To begin this lesson, I call the kids one table at a time to come sit on the floor like scientists. This means that they are sitting quietly with their hands in their laps ready to listen and learn.
Since we live in a desert, I begin by asking the kids to raise their hands if they know what a monsoon is. I ask this because that is the form of extreme weather that we experience here in the Sonoran desert. About half of my students raise their hand. I ask three of the kids to share their monsoon experience with the whole class so other kids can get an understanding or so they can have the term "monsoon" linked to a concept they know, but don't know the name for.
After the kids have shared, I have the kids think silently of a time that experienced a monsoon or a really bad thunderstorm. After 20 seconds of silent thinking, I have them turn to their talking partners and share their most vivid memory of a thunderstorm/monsoon. This requires every child to participate and allows every student to be heard while respecting class time.
Once the kids have shared with their floor partners, I pull three names from the name stick can and ask those kids to share their memories with the whole class. By this time, the kids are starting to understand and connect to the concept of a monsoon.
The kids remain seated on the floor. The exploration for this lesson is done through Youtube video. I show the kids a video of a variety of extreme weather conditions. We stop at each one to have a quick discussion of what they see. I restrict the discussions to two or three kids commenting or asking a question encourage curiosity, yet respect class time.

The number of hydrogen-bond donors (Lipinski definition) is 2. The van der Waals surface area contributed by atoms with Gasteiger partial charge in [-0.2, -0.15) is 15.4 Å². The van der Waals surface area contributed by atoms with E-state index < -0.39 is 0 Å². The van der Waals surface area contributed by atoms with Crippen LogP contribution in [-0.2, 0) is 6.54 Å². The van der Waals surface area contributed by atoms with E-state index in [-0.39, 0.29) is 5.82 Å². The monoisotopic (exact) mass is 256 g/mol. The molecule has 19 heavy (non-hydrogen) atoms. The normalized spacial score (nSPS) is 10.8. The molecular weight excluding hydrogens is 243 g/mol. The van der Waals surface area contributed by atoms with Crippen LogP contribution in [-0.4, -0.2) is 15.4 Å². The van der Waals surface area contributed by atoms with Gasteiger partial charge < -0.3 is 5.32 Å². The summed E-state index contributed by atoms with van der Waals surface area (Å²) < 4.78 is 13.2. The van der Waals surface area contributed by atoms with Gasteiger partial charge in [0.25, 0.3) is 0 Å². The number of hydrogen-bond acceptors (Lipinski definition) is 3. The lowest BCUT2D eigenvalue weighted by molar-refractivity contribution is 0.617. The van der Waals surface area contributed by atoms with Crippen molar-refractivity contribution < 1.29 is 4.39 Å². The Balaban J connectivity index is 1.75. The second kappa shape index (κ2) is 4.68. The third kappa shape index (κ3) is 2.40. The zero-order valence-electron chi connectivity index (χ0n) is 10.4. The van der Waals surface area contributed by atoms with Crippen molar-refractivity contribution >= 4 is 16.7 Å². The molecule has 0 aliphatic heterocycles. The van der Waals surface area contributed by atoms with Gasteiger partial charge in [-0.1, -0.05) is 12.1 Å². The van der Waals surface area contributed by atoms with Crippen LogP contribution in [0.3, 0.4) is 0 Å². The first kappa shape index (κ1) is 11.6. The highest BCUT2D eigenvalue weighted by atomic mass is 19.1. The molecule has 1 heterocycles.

This video is live footage of recent extreme weather conditions around the world. The type of weather system is labeled on each clip:
Once we have finished viewing and discussing the video, I hold up cards that picture weather systems and ask them which weather system they think each picture represents. This builds visual literacy as well as scientific understanding of weather concepts.
The kids remain seated on the floor as I explain and demonstrate the evaluation of this lesson. It is a cut and paste matching using the same illustrations that I showed the kids in the previous section. I use the exact same illustrations, although shrunken down to fit the cut and paste page, because kids this young are very concrete thinkers. They can get thrown off by one simple variation, and believe me, they notice them all!
After the demonstration and explanation, I call the table leaders up one at a time to take enough pages to their tables for everyone. I then dismiss one team at a time to go sit at their tables and get to work.
I roam the room and ask kids to explain where they are placing the illustrations and how they know that is the correct place. Most of the kids can explain that a monsoon comes down, a tornado is like a tunnel and a hurricane is like a giant blender.
Once all the kids are finished with their work, we gather back on the floor to share our completed pages with our floor partners. To close this part of the lesson, I pull three random name sticks from the name stick can and have one at time come up to sit in the teacher chair to share their finished work with the whole class. This allows everyone to share out, but respects class time by having only three kids share with the whole class to close the lesson.
The extension of this lesson is a mini take-home reader. We gather on the carpet and go over it together. The reader is written in the same pattern as our reading core take home readers so they support the reading targets in our district.
Procedure to introduce readers:
By the time the kids have heard and read the mini-book four times, they are prepared to take them home and read them with their families.